SEATTLE - Using brash ingenuity, criminals out to steal your personal data are tampering with the checkout machines in department stores, supermarkets, gas stations and even your doctors' office.
Their prime target: your debit card account number and personal identification number.
Thieves use ruses, such as posing as repairmen to alter and corrupt payment terminals - installing skimmers and storage devices that capture account numbers from the magnetic strip on a card as well as the PIN numbers the customer keys in.
"Technology is making it easier for criminals to develop smaller, more effective skimming devices," says Dale Dabbs, CEO of identity theft protection service EZShield.
The compromised checkout machines are so widely dispersed that many crimes go unnoticed and public reports are sporadic, says Jeff Hall, director of Technology Risk Management Services at consultancy McGladrey.
Barnes & Noble recently disclosed that data thieves got away with installing corrupted checkout terminals in 63 bookstores in nine states. The case is under investigation, and the company has not said how many customers were affected.
In late September, Toronto Police arrested four men at a subway station in possession of 168 counterfeit debit cards. A fifth suspect was arrested later in his west side condominium - with a cache of point of sales (POS) terminals. Some of the devices were ripped apart for use in assembling altered terminals, says Toronto detective Ian Nichol.
Verizon's data-breach investigations unit noted that data thieves have begun targeting POS terminals used by patients to make co-payments and pay deductibles in health services clinics and facilities. Verizon annually investigates several hundred data-breach cases and reports on trends, but does not disclose names of the victimized companies.?
Debit card account numbers and PINs are highly sought because they can be converted quickly into cash. A device called a mag stripe encoder can be purchased legally on the Internet. For about $200, anyone can embed a stolen payment card number onto a blank magnetic striped card. With the associated PIN, free cash is only an ATM away.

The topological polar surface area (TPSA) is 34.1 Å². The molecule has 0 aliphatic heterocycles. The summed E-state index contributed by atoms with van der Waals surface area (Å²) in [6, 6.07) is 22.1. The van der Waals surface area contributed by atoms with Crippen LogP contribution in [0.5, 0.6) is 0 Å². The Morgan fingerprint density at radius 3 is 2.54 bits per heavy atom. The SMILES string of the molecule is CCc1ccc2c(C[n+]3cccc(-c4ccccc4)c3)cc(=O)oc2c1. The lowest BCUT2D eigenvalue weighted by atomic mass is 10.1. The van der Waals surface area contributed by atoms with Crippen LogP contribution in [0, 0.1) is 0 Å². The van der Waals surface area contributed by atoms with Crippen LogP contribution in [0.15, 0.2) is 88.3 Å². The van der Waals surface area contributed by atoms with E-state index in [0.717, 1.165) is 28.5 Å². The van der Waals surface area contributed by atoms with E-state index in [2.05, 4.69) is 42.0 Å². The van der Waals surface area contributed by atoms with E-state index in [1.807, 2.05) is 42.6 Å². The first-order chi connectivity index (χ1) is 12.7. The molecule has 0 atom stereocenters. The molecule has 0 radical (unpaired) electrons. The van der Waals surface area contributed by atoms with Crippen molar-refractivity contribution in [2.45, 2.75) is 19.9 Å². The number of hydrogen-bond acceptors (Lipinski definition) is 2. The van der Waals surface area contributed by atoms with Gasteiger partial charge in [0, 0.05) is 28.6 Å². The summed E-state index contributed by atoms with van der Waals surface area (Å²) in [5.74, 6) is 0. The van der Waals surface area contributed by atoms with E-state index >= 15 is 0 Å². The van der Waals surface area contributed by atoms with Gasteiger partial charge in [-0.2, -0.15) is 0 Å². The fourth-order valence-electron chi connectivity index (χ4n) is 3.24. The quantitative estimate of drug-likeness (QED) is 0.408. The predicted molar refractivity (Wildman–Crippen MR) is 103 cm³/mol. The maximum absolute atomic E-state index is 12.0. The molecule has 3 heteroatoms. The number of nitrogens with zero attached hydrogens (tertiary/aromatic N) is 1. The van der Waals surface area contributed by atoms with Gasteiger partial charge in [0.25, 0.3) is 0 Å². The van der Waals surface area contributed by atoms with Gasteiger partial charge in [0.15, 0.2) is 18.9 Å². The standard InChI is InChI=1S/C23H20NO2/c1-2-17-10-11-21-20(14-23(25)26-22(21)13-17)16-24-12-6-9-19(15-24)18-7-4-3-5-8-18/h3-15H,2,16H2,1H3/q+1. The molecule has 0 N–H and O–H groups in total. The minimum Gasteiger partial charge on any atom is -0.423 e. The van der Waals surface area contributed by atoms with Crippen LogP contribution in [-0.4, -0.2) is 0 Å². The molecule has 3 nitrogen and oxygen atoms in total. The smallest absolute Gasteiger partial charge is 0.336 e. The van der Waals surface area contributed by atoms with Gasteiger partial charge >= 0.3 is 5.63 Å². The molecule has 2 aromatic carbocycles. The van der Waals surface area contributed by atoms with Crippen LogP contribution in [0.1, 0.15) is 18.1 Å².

"PINs are the Holy Grail," says Hall. "If it's a debit card, you can cash in up to the limit on the ATM."
ATM fraud using counterfeited debit cards began catching on in the mid-2000s. In 2007 the TJX retail store chain disclosed that hackers cracked into its network and siphoned off unencrypted information, including PINs, for 94 million customer transactions. Two years later Heartland Payment Systems disclosed that intruders cracked the system it uses to process 100 million card transactions per month from 175,000 merchants.
Since those two events, big retailers have tightened down their networks and expanded use of encryption. So data thieves have now turned their prowess to that moment in time debit card data remains unprotected in a public setting - during the swipe and PIN-entry process.
"The hackers are many steps ahead of the card issuers and financial institutions, who are unable to pivot quickly," says Cynthia Larose, who chairs the privacy and security practice at the 500-attorney firm, Mintz Levin.
Debit card users should be mindful of the heightened risks, Larose says. Financial institutions generally will act quickly to make a victim whole in cases of fraud involving use of a credit card or an ATM machine. However, banks are not obligated to work with a victim in fraud cases involving use of a debit card at a POS terminal, she says.
"Other than avoiding the use of debit cards at POS terminals, there probably is little a consumer can do," Larose says. A final piece of advice: "Use cash."